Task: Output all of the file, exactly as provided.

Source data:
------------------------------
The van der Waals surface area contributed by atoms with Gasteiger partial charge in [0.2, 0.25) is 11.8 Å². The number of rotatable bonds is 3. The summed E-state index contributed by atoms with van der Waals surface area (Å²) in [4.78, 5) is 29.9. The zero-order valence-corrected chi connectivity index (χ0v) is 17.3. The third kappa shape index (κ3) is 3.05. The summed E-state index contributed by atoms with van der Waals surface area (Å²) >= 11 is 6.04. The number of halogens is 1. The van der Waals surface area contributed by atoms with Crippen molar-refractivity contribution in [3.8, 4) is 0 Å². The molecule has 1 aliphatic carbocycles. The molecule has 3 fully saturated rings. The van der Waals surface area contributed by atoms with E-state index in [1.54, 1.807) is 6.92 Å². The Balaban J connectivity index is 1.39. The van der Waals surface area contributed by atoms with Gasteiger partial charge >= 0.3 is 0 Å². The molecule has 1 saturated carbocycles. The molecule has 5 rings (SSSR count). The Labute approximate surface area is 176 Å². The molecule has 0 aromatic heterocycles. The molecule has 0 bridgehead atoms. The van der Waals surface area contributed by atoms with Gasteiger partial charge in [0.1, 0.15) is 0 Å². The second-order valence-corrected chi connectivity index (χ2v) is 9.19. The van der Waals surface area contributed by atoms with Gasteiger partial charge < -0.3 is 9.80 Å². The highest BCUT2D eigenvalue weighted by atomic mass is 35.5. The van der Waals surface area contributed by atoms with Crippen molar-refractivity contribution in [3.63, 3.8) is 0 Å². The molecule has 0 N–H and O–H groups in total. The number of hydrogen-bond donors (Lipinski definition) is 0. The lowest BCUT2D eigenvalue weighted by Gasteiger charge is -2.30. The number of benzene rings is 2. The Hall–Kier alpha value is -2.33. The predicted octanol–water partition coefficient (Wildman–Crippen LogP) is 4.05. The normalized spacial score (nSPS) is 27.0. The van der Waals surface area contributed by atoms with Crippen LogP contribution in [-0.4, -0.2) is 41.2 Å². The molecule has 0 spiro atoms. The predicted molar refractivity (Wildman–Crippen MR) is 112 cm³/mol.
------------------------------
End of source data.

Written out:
The van der Waals surface area contributed by atoms with Gasteiger partial charge in [0.2, 0.25) is 11.8 Å². The number of rotatable bonds is 3. The summed E-state index contributed by atoms with van der Waals surface area (Å²) in [4.78, 5) is 29.9. The zero-order valence-corrected chi connectivity index (χ0v) is 17.3. The third kappa shape index (κ3) is 3.05. The summed E-state index contributed by atoms with van der Waals surface area (Å²) >= 11 is 6.04. The number of halogens is 1. The van der Waals surface area contributed by atoms with Crippen molar-refractivity contribution in [3.8, 4) is 0 Å². The molecule has 1 aliphatic carbocycles. The molecule has 3 fully saturated rings. The van der Waals surface area contributed by atoms with E-state index in [1.54, 1.807) is 6.92 Å². The Balaban J connectivity index is 1.39. The van der Waals surface area contributed by atoms with Gasteiger partial charge >= 0.3 is 0 Å². The molecule has 1 saturated carbocycles. The molecule has 5 rings (SSSR count). The Labute approximate surface area is 176 Å². The molecule has 0 aromatic heterocycles. The molecule has 0 bridgehead atoms. The van der Waals surface area contributed by atoms with Gasteiger partial charge in [0.1, 0.15) is 0 Å². The second-order valence-corrected chi connectivity index (χ2v) is 9.19. The van der Waals surface area contributed by atoms with Gasteiger partial charge < -0.3 is 9.80 Å². The highest BCUT2D eigenvalue weighted by atomic mass is 35.5. The van der Waals surface area contributed by atoms with Crippen molar-refractivity contribution in [3.63, 3.8) is 0 Å². The molecule has 0 N–H and O–H groups in total. The number of hydrogen-bond donors (Lipinski definition) is 0. The lowest BCUT2D eigenvalue weighted by Gasteiger charge is -2.30. The number of benzene rings is 2. The Hall–Kier alpha value is -2.33. The predicted octanol–water partition coefficient (Wildman–Crippen LogP) is 4.05. The normalized spacial score (nSPS) is 27.0. The van der Waals surface area contributed by atoms with Crippen LogP contribution in [-0.4, -0.2) is 41.2 Å². The molecule has 0 spiro atoms. The predicted molar refractivity (Wildman–Crippen MR) is 112 cm³/mol.